CITY OF SMYRNA v. ADAMS et al.
The City of Smyrna appeals the trial court's order holding that it did not properly annex two parcels of property. For the reasons that follow, we affirm.
On November 20, 2000, and March 19, 2001, Smyrna purported to annex two parcels of land, both abutting South Cobb Drive. Two landowners, William Adams and David C. Cole, petitioned the Superior Court of Cobb County for a declaratory judgment that Smyrna's attempted annexations were null and void.
Smyrna contends that it properly annexed the parcels under OCGA § 36-36-92(a), which provides that the city's governing body “may annex to the existing corporate limits ․ all or any portion of unincorporated islands which are contiguous to the existing limits.” “Contiguous area” is defined as an unincorporated area whose external boundary directly abuts the municipal boundary, and an “unincorporated island” is defined as a contiguous area in existence on or before January 1, 1991. OCGA § 36-36-90(1), (3). In other words, the Code allows cities, under certain circumstances, to annex parcels of unincorporated land that are completely surrounded by the city. Both landowners contend that the annexed parcels did not abut municipal property on or before January 1, 1991, and therefore the city's governing body did not have authority to annex this land without the approval of a certain percentage of landowners and voters, or by referendum.
Whether the city properly annexed these two parcels in 2000 and 2001 depends on the date it annexed South Cobb Drive, which abuts the parcels. If the street was not within the city limits on or before January 1, 1991, then the two parcels did not abut city property on or before January 1, 1991, and the purported annexations in 2000 and 2001 are null and void. The landowners contend that the street was not annexed until April 4, 1991, when the General Assembly enacted local legislation amending Smyrna's city charter to include South Cobb Drive within its boundaries. Smyrna contends that it annexed South Cobb Drive in 1985, as evidenced by the minutes from city council meetings, as well as subsequent official county maps that showed the street was within the city limits.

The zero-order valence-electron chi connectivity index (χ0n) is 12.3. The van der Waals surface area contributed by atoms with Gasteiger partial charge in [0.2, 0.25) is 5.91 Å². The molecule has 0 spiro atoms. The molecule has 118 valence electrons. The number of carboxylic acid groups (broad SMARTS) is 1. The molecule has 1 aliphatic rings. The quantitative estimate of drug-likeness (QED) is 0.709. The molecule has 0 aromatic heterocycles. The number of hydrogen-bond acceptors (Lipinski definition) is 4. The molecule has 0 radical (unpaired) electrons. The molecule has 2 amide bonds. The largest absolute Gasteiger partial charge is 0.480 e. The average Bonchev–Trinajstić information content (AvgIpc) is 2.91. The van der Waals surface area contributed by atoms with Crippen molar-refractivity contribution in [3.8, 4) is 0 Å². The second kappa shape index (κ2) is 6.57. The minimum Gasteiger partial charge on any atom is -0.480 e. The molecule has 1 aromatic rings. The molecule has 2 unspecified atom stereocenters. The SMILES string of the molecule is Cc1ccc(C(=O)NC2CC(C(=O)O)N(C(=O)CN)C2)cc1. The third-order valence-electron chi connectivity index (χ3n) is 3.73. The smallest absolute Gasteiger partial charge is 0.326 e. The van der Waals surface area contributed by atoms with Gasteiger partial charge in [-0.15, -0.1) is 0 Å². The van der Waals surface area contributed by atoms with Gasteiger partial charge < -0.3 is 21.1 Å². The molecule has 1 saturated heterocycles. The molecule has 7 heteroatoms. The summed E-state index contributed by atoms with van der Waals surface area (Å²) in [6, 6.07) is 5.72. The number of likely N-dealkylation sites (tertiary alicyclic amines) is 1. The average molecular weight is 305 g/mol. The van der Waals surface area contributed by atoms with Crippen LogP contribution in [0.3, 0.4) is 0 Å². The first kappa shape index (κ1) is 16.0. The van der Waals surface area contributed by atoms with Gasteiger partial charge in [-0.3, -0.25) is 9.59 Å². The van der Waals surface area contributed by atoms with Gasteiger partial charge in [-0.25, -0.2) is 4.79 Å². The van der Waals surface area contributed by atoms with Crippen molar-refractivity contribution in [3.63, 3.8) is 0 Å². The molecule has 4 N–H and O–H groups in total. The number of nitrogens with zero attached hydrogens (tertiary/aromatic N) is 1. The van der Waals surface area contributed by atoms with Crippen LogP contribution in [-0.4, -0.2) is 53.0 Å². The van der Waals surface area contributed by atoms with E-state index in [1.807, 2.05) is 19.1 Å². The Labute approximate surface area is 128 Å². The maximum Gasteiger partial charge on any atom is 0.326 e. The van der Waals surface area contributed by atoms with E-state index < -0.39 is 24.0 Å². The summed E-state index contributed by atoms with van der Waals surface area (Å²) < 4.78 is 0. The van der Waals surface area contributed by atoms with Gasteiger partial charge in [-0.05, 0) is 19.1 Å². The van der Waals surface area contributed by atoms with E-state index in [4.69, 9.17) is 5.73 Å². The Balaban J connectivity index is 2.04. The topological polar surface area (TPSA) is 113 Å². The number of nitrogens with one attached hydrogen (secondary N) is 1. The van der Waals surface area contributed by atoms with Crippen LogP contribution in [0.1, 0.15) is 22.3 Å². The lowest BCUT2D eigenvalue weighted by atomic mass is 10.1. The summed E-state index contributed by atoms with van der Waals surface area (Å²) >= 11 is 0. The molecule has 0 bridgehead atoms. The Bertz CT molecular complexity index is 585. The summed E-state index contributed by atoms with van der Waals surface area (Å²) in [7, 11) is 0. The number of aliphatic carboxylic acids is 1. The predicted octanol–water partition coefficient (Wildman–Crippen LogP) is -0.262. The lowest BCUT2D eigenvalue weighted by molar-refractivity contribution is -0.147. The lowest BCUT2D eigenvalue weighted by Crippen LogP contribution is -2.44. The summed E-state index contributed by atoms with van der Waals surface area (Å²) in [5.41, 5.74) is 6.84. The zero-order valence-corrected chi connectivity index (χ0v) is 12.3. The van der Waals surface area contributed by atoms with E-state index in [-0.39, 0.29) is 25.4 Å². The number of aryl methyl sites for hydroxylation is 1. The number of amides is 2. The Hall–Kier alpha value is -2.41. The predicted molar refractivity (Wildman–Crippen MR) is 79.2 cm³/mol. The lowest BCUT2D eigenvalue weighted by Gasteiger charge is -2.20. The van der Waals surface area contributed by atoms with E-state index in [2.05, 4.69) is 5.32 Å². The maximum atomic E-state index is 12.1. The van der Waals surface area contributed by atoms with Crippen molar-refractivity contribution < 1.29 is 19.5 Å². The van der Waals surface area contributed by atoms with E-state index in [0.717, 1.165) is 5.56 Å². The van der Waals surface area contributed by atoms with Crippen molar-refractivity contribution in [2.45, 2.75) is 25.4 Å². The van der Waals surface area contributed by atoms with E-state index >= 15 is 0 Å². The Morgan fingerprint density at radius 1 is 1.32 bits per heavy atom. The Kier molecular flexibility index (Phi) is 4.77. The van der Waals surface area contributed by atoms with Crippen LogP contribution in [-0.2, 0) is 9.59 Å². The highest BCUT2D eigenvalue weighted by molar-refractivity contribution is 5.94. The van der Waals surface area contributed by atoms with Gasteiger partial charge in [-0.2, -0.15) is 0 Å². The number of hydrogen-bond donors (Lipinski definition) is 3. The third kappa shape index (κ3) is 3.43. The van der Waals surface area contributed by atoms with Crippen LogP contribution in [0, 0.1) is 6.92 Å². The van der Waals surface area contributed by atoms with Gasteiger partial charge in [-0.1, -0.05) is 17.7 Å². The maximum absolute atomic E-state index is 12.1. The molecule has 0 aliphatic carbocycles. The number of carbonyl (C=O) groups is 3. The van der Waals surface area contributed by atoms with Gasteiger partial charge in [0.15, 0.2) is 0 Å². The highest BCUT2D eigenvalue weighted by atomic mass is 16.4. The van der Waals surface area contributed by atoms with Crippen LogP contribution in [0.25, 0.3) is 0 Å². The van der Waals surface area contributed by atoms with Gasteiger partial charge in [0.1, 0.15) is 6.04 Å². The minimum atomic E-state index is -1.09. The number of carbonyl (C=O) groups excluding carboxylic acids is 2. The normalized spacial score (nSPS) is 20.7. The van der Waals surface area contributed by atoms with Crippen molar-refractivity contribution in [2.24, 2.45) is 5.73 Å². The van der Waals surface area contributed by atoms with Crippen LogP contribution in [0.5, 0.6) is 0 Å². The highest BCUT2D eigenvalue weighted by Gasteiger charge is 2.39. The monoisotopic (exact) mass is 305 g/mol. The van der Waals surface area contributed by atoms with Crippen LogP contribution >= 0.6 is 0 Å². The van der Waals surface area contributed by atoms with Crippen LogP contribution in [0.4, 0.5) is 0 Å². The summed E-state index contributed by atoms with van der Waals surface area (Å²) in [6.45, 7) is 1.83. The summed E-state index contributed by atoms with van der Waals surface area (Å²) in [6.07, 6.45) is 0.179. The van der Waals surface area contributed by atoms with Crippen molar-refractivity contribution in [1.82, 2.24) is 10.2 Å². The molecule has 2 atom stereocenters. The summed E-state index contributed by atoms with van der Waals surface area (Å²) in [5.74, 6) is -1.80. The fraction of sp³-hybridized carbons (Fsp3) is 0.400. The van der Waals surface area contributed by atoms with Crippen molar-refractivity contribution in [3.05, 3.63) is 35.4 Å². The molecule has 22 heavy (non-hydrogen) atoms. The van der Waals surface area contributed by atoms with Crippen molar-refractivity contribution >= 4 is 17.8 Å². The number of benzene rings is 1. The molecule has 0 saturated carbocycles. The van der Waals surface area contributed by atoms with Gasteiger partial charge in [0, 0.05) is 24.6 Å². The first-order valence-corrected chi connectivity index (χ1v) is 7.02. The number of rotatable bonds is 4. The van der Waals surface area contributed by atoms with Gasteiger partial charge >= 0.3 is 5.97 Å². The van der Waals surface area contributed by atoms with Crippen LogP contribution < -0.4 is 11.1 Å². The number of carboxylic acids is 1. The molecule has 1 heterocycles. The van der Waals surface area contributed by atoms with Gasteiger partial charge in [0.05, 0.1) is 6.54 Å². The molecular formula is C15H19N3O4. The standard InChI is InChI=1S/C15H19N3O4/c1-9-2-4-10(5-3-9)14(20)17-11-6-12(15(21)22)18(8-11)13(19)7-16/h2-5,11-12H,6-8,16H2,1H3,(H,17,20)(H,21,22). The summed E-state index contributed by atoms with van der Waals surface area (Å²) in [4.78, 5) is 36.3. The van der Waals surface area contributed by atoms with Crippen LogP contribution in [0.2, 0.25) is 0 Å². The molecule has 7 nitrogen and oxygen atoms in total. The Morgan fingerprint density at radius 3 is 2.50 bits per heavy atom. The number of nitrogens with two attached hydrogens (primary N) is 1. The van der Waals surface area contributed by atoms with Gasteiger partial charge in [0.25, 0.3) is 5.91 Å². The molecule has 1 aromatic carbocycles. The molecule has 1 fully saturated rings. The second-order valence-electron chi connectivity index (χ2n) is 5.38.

The minutes of the September 16, 1985 city council meeting show that the council had requested and received approval from the state Department of Transportation to annex seven roads, including South Cobb Drive. A council member read the legal descriptions of the roadways into the record, the council passed a motion validating the signature of Thomas Moreland as owner of the roadways, and set an October 7, 1985 date for a public hearing on the issue. At the October 7, 1985 meeting, a councilman read the list of streets to be annexed, and there was no public opposition. The council then passed a motion to annex the roadways. The city had no other evidence to support its contention that it properly annexed South Cobb Drive in 1985, although it did submit subsequent official city and county maps, as well as the city charter, that included South Cobb Drive as part of the city. It also argued that it had maintained, policed, and paid for lighting the road since 1985.
In 1985, there were three methods by which a municipality in Georgia could annex property other than by amendment of its corporate charter by an Act of the General Assembly. These methods were (1) in counties with fewer than 100,000 residents, annexation by 100 percent approval of the landowners of the affected area; (2) annexation by application of the owners of at least 60 percent of the land and 60 percent of the electors of the affected area (the 60 percent method); and (3) annexation by resolution and referendum. See Wall v. Bd. of Elections &c., 242 Ga. 566, 572(6), 250 S.E.2d 408 (1978); City of Gainesville v. Hall County Bd. of Ed., 233 Ga. 77, 78(2), 209 S.E.2d 637 (1974); OCGA §§ 36-36-21; 36-36-32; 36-36-57.